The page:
Summer Update: The Aaron Swartz Day Solar Survival Project

The Aaron Swartz Day Solar Survival Project #ASD-SSP leverages the expertise of VR Destination Advisory board member Matteo Borri to promote  the invention of technologies using solar power to improve people’s lives.

We are excited to announce that our “Vampire Charger” which we submitted to the #Hackaday #PowerHarvesting Challenge has advanced to the Semi-Finals!

Here’s more about our Solar Survival Project (soon to have its own website! :)

We have a Facebook Page for this project too!

From our Vampire Charger Submission:

The Aaron Swartz Day Solar Survival Team (led by Matteo Borri and Lisa Rein) has developed a “Vampire Charger” which enables a cell phone to be charged safely from whatever random batteries happen to be lying around after a disaster, while protecting the phone from blowing up.

After a disaster, this can be used with any kind of source of power that still has a battery in it. When you don’t know the voltage or current – and you don’t even know which is plus and which is minus or if it’s AC or DC – that’s the perfect time for the Vampire Charger!

Just connect the two input terminals to your “unknown,” and it gives you reasonably clean 5VDC to run your GPS or emergency radio with. Connect its two alligator clips to ANY two contacts of the part in question.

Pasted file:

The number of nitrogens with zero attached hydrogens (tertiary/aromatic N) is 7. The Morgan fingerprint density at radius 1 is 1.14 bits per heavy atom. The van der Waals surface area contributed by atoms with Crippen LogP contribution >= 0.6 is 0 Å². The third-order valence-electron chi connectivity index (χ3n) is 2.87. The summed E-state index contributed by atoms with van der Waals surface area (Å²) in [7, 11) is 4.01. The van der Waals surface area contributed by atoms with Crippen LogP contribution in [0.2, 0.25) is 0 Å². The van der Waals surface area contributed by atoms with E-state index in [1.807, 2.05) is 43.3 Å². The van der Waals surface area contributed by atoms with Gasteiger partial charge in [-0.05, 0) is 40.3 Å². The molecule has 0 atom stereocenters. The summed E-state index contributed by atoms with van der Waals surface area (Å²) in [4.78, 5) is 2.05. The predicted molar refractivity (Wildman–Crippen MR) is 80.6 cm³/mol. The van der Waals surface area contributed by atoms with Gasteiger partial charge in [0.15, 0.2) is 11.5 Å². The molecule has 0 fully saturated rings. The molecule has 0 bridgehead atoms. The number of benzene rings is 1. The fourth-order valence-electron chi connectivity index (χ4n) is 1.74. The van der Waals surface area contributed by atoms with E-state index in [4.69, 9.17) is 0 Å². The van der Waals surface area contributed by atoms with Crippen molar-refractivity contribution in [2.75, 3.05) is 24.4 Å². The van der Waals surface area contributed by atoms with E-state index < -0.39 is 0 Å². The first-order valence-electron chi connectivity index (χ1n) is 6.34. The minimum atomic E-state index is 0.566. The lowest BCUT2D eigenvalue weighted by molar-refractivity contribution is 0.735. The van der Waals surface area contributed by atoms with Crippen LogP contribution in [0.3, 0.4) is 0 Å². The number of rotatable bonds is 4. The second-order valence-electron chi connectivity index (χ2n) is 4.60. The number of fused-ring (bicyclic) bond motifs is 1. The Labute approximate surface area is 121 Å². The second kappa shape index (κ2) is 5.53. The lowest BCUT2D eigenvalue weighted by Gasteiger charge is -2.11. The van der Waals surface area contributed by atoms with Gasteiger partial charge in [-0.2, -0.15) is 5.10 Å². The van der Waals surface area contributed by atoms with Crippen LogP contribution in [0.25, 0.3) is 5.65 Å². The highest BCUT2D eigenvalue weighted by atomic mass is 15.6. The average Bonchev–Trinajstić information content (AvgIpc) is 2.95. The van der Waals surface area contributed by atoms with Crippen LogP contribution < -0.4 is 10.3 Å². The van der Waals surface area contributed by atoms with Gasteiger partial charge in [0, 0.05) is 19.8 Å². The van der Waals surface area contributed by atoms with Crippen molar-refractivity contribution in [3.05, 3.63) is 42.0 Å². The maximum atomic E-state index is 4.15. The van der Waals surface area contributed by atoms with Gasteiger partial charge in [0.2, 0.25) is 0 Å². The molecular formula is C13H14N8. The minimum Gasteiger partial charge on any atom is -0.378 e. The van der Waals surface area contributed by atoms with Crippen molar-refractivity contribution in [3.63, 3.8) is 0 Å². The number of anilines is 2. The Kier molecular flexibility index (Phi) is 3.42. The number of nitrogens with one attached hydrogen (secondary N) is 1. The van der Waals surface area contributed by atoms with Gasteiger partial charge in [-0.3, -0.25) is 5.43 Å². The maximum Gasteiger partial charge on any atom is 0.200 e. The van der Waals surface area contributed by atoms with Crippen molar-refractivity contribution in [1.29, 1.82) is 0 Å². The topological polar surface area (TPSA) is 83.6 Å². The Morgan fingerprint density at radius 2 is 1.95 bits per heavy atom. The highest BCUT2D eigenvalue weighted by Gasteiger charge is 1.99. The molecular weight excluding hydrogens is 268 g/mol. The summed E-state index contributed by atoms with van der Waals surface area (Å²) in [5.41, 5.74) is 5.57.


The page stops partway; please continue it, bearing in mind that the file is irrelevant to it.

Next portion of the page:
Chelsea Manning at Hope XII With Yan Zhu (via Hackaday)

Mike Szczys wrote up a nice synopsis of Chelsea’s talk last weekend at Hope XII:

HOPE XII: Chelsea Manning

Yan Zhu (left) and Chelsea Manning (right) at Hope XII, Saturday, July 21, 2018

What a treat for us, to see this last weekend. We have been hanging out on the Hackaday website generally, since we submitted our Vampire Charger to it’s #PowerHarvesting Challenge. (Update July 25th: We made the Semi-finals!)

It’s always nice to see people finally getting to know the real Chelsea – and truly understand her ideas and techniques.

From the article:

I was lucky enough to get a seat very close to the stage in the main hall. The room was packed front to back. Even the standing room — mapped out on the carpet in tape and closely policed by conference “fire marshals” — was packed with people standing shoulder to shoulder. The audience was alive with energy, and I think everyone lucky enough to be here today shares my feeling that moments like these tie our community together and help us all focus on what is important in life, as individuals and as a society…

Hardware in hand, she started whittling away at the topics necessary to get back into the now. Among these, getting up to speed on virtual machine platforms, advances in network security, new warning systems, and the requisite mailing lists to stay on top of the latest research were on her short list. She mentioned that she thinks a lot of what once were tedious tasks have been tamped down through automation.

All of this, however, is the small part of her readjustment. When Chelsea entered prison she was only 22 years old. She had never lived by herself, and just learning how to find and rent an apartment was a big adjustment. Prison social dynamics do not jive with life on the outside and her discussion took the audience through what it has been like making the mental pivot to rejoin society.